Take a Drink: for talk of infidelity
Take a Drink: for tricky detective shenanigans
Take a Drink: every time Jake takes a beating
Take a Drink: whenever water, irrigation, or dams are mentioned
Take a Drink: for mildly racist Asian jokes/comments
Take a Drink: when each strand of the mystery unravels
Do a Shot: when you see a great director doing some acting
Do a Shot: “Forget it, Jake, it’s Chinatown.”
By: Henry J. Fromage (A Toast) –
Jack Nicholson has had no shortage of iconic roles- Jack Torrance, The Joker, R.P. McMurphy, Warren Schmidt, Whitey Bulger… whenever the unfortunate day comes to pass that we no longer have any Jack Nicholson flicks to look forward to, the man’s going to take up the whole Oscars In Memoriam segment by himself.
Drat, Eric Stoltz always has the worst timing!
The role of his I keep thinking back to, though, is his turn as Los Angeles P.I. Jake Gittes. In Chinatown, a typical infidelity case is the entry-point to a larger, more dangerous conspiracy involving a draught, control of the municipal water supply, and the future of L.A., intertwined with a beautiful woman (Faye Dunaway) who may be the key to the mystery, and her unfortunate family history.
Director Roman Polanski and screenwriter Robert Towne were obviously indebted to the 30s-50s noir classics when crafting Chinatown, but what is so remarkable is how they fused them with 70s New Hollywood realism and cynicism and birthed a classic even greater than the sum of its parts.
Here’s an example of the exact opposite effect.
Towne’s script is widely hailed as one of the best ever, and its meticulously constructed mystery certainly holds up under multiple viewings, but it is the over-arching message that its famously dark ending, which originally was Hollywood Happy until Polanski insisted on it, drives home that makes it truly great. The title, Chinatown, is a metaphor for an imbroglio so complex that any attempt to help just makes it worse, just like navigating the morass of criminal and cultural concerns in 1950s Chinatown was for policemen. That last, legendary line, “Forget it, Jake, it’s Chinatown”, is a pronouncement of not just the futility of Jake’s one-man crusade against evil in the film, but his entire mindset.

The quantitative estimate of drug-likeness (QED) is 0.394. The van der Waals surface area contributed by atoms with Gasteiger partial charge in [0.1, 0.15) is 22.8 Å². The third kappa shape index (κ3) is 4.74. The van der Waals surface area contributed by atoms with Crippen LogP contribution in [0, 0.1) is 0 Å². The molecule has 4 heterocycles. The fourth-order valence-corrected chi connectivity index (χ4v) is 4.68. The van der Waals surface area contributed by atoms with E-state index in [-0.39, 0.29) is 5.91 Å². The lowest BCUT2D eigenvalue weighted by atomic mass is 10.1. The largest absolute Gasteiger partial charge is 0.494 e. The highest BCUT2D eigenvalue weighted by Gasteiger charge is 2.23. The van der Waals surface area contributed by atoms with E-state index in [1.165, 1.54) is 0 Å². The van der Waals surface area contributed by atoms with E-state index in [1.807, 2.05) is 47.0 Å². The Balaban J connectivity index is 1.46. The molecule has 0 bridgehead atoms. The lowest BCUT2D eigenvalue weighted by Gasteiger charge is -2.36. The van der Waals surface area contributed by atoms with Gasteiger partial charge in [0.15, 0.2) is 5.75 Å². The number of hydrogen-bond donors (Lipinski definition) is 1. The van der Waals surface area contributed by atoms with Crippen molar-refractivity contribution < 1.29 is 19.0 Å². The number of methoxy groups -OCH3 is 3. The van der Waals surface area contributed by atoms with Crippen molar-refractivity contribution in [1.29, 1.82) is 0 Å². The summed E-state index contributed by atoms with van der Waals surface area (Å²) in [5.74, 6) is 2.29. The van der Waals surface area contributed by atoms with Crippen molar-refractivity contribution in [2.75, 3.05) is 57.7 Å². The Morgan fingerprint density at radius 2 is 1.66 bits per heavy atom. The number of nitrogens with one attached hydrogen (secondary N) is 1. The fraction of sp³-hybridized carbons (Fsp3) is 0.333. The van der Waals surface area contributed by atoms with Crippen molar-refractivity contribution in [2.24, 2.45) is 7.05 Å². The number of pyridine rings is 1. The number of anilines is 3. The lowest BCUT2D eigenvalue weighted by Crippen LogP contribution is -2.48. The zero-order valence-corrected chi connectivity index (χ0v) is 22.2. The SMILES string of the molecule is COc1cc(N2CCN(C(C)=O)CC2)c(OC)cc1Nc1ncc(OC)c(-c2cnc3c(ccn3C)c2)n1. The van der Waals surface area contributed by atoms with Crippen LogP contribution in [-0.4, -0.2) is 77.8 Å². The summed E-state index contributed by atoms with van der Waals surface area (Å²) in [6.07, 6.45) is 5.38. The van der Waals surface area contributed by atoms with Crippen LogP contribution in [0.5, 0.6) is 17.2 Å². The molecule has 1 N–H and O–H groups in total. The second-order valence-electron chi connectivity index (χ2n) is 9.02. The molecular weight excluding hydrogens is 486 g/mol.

To this end, Jack Nicholson crafts the perfect tragic antihero. He’s a crass, profane sonofabitch, confident, wry, quick on his feet, and an absolute bulldog when he gets his teeth into something, but with a beating heart and true moral compass underneath his more cynical exterior that leads him down his fated path. Faye Dunaway does a great job playing a much more practical and outwardly tough woman hiding a tragic past and vulnerability it creates. She’s as heartbreaking as John Huston’s Noah Cross is chilling- a matter of fact villain who knows he’ll win, and whose threats are veiled by his nonchalance and courtesies. It’s a template many have followed since.
Or just copied.
On the technical side, DP John A. Alonzo, hired instead of former Polanski contributor William A. Fraker (Rosemary’s Baby) to try and maintain some studio control, ends up perfectly serving the director’s vision, turning in career-best work across the whole light spectrum of day and night. His use of reflective surfaces is particularly inspired. Jerry Goldsmith’s score, also a last-minute replacement, has become iconic in its own right- unnerving, and when that love trumpet plays, utterly haunting. The last raise of the glass, though, must go to Polanski, who gets results even if he had to wield the proverbial (or actual) knife himself. His vision pulls back the curtains of Hollywood noir, showing the sex and blood, the sordid deeds, and all-too-banal evil they only hint at.
Chinatown is a classic in every sense of the word.